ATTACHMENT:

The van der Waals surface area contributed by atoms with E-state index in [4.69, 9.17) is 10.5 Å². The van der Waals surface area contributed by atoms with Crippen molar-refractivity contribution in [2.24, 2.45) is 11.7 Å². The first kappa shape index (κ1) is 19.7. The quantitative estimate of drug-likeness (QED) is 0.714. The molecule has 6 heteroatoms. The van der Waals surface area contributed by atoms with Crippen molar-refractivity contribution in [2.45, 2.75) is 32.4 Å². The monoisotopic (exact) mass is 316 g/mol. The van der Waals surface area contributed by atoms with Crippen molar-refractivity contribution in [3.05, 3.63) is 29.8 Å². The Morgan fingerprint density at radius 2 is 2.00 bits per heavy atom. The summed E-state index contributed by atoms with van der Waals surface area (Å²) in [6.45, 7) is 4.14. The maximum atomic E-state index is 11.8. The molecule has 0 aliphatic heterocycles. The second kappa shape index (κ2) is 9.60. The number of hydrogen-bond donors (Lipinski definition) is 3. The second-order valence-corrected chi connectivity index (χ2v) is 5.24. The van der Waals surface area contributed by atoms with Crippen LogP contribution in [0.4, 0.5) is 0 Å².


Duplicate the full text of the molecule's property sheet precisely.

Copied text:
The van der Waals surface area contributed by atoms with E-state index in [4.69, 9.17) is 10.5 Å². The van der Waals surface area contributed by atoms with Crippen molar-refractivity contribution in [2.24, 2.45) is 11.7 Å². The first kappa shape index (κ1) is 19.7. The quantitative estimate of drug-likeness (QED) is 0.714. The molecule has 6 heteroatoms. The van der Waals surface area contributed by atoms with Crippen molar-refractivity contribution in [2.45, 2.75) is 32.4 Å². The monoisotopic (exact) mass is 316 g/mol. The van der Waals surface area contributed by atoms with Crippen molar-refractivity contribution in [3.05, 3.63) is 29.8 Å². The Morgan fingerprint density at radius 2 is 2.00 bits per heavy atom. The summed E-state index contributed by atoms with van der Waals surface area (Å²) in [6.45, 7) is 4.14. The maximum atomic E-state index is 11.8. The molecule has 0 aliphatic heterocycles. The second kappa shape index (κ2) is 9.60. The number of hydrogen-bond donors (Lipinski definition) is 3. The second-order valence-corrected chi connectivity index (χ2v) is 5.24. The van der Waals surface area contributed by atoms with Crippen LogP contribution in [0.4, 0.5) is 0 Å².